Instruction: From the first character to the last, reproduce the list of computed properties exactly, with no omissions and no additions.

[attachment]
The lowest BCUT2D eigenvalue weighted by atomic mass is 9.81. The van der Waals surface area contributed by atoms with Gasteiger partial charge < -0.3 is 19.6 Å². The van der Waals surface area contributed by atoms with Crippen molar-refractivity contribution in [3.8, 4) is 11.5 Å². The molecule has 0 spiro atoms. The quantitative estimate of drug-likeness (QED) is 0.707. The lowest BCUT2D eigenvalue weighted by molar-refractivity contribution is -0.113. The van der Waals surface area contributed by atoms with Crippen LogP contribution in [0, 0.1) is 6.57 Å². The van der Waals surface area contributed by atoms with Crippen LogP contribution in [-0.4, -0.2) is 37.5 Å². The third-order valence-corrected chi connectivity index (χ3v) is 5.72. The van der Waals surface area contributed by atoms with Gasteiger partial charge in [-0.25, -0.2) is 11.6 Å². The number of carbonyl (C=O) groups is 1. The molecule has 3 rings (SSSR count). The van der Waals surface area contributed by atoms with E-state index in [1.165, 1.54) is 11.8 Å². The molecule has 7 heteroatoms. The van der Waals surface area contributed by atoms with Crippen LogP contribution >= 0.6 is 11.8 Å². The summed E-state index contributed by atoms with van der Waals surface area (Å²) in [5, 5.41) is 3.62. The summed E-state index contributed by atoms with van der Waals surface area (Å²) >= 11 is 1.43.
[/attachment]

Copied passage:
The lowest BCUT2D eigenvalue weighted by atomic mass is 9.81. The van der Waals surface area contributed by atoms with Gasteiger partial charge < -0.3 is 19.6 Å². The van der Waals surface area contributed by atoms with Crippen molar-refractivity contribution in [3.8, 4) is 11.5 Å². The molecule has 0 spiro atoms. The quantitative estimate of drug-likeness (QED) is 0.707. The lowest BCUT2D eigenvalue weighted by molar-refractivity contribution is -0.113. The van der Waals surface area contributed by atoms with Crippen LogP contribution in [0, 0.1) is 6.57 Å². The van der Waals surface area contributed by atoms with Crippen LogP contribution in [-0.4, -0.2) is 37.5 Å². The third-order valence-corrected chi connectivity index (χ3v) is 5.72. The van der Waals surface area contributed by atoms with Gasteiger partial charge in [-0.25, -0.2) is 11.6 Å². The number of carbonyl (C=O) groups is 1. The molecule has 3 rings (SSSR count). The van der Waals surface area contributed by atoms with E-state index in [1.165, 1.54) is 11.8 Å². The molecule has 7 heteroatoms. The van der Waals surface area contributed by atoms with Crippen LogP contribution >= 0.6 is 11.8 Å². The summed E-state index contributed by atoms with van der Waals surface area (Å²) in [5, 5.41) is 3.62. The summed E-state index contributed by atoms with van der Waals surface area (Å²) >= 11 is 1.43.